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Barbiturates

What are Barbiturates?

Overview: Barbiturates are depressants that produce a wide spectrum of central nervous system depression from mild sedation to coma. They have also been used as sedatives, hypnotics, anesthetics, and anticonvulsants. Barbiturates are classified as Ultrashort, Short, Intermediate, Long-acting.


Street names: Barbs, Block Busters, Christmas Trees, Goof Balls, Pinks, Red Devils, Reds & Blues, Yellow Jackets

 

Looks like: Barbiturates come in a variety of milticolored pills and tablets. Abusers prefer the short-acting and intermediate barbiturtes such as Amytal® and Secondal®.

 

Methods of Abuse: Barbiturates are abused by swallowing a pill or injecting a liquid form. Barbiturates are geneally abused to reduce anxiety, decrease inhibitions, and treat unwanted effects of illicit drugs. Barbiturates can be extremely dangerous because overdoses can occur easily and lead to death.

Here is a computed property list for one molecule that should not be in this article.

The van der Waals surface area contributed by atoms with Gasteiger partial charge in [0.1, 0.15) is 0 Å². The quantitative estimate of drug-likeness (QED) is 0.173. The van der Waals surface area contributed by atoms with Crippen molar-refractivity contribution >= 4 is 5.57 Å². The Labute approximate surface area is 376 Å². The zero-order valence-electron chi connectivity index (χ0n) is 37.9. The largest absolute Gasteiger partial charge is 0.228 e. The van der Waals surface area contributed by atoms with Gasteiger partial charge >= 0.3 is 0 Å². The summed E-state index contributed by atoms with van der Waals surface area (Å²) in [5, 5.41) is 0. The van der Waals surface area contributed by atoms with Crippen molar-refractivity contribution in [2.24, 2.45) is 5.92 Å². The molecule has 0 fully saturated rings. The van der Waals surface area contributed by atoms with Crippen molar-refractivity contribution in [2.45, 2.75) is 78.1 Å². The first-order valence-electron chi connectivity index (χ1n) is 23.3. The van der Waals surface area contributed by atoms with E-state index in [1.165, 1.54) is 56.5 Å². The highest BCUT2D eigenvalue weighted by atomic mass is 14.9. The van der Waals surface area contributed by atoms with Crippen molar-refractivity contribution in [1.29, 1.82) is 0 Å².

Affect on Mind: Barbiturates cause mild euphoria, lack of inhibition, relief of anxiety and sleepiness. Higher doses cause impairment of memory, judgement and coordination, irritability, and paranoid and suicidal ideation. Tolerance develops quickly and larger doses are then needed to produce the same effect, increasing the danger of an overdose.

 

Affect on Body: Barbiturates slow down the central nervous system and cause sleepiness

 

Drugs Causing Similar Effects: Drugs with similar effects include alcohol, benzodiazepines like Valium® and Xanax®, tranquilizers, sleeping pills, Rohypnol®, and GHB.

 

Overdose Effects: Effects of overdose include shallow respiration, clammy skin, dilated pupils, weak and rapid pulse, coma, and possible death.
 

*Above information and image below courtesy of the Drug Enforcement Administration (www.dea.gov)